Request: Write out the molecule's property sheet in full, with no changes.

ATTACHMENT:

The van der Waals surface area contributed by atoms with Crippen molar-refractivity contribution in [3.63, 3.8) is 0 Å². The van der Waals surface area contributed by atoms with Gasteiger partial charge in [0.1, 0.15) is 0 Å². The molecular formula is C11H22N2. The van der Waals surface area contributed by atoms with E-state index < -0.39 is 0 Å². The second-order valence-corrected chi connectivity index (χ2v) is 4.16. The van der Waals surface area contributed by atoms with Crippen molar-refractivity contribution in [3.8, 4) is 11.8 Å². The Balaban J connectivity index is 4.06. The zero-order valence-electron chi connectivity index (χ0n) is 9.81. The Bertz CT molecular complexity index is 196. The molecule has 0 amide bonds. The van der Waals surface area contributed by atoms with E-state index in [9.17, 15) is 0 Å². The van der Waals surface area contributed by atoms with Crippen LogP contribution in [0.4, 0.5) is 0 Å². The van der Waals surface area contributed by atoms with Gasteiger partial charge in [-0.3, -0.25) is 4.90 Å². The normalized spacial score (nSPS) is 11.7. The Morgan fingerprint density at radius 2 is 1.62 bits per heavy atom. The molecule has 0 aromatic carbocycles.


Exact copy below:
The van der Waals surface area contributed by atoms with Crippen molar-refractivity contribution in [3.63, 3.8) is 0 Å². The van der Waals surface area contributed by atoms with Gasteiger partial charge in [0.1, 0.15) is 0 Å². The molecular formula is C11H22N2. The van der Waals surface area contributed by atoms with E-state index < -0.39 is 0 Å². The second-order valence-corrected chi connectivity index (χ2v) is 4.16. The van der Waals surface area contributed by atoms with Crippen molar-refractivity contribution in [3.8, 4) is 11.8 Å². The Balaban J connectivity index is 4.06. The zero-order valence-electron chi connectivity index (χ0n) is 9.81. The Bertz CT molecular complexity index is 196. The molecule has 0 amide bonds. The van der Waals surface area contributed by atoms with E-state index in [9.17, 15) is 0 Å². The van der Waals surface area contributed by atoms with Crippen LogP contribution in [0.4, 0.5) is 0 Å². The van der Waals surface area contributed by atoms with Gasteiger partial charge in [-0.3, -0.25) is 4.90 Å². The normalized spacial score (nSPS) is 11.7. The Morgan fingerprint density at radius 2 is 1.62 bits per heavy atom. The molecule has 0 aromatic carbocycles.